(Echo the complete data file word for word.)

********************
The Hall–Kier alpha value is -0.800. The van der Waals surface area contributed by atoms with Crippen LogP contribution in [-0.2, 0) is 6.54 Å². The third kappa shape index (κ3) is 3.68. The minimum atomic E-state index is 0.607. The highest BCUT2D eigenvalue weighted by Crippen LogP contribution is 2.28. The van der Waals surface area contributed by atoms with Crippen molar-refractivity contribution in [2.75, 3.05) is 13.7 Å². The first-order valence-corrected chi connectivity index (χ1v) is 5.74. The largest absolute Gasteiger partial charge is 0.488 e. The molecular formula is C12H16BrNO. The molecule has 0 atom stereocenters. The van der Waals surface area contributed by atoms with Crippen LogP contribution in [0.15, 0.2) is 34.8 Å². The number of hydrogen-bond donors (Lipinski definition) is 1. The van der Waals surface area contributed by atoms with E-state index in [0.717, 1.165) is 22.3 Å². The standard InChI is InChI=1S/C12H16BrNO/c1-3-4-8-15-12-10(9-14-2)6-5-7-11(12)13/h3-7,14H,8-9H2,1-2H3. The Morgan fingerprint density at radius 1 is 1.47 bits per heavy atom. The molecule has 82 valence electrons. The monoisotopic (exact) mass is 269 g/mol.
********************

The Hall–Kier alpha value is -0.800. The van der Waals surface area contributed by atoms with Crippen LogP contribution in [-0.2, 0) is 6.54 Å². The third kappa shape index (κ3) is 3.68. The minimum atomic E-state index is 0.607. The highest BCUT2D eigenvalue weighted by Crippen LogP contribution is 2.28. The van der Waals surface area contributed by atoms with Crippen molar-refractivity contribution in [2.75, 3.05) is 13.7 Å². The first-order valence-corrected chi connectivity index (χ1v) is 5.74. The largest absolute Gasteiger partial charge is 0.488 e. The molecular formula is C12H16BrNO. The molecule has 0 atom stereocenters. The van der Waals surface area contributed by atoms with Crippen LogP contribution in [0.15, 0.2) is 34.8 Å². The number of hydrogen-bond donors (Lipinski definition) is 1. The van der Waals surface area contributed by atoms with E-state index in [0.717, 1.165) is 22.3 Å². The standard InChI is InChI=1S/C12H16BrNO/c1-3-4-8-15-12-10(9-14-2)6-5-7-11(12)13/h3-7,14H,8-9H2,1-2H3. The Morgan fingerprint density at radius 1 is 1.47 bits per heavy atom. The molecule has 82 valence electrons. The monoisotopic (exact) mass is 269 g/mol.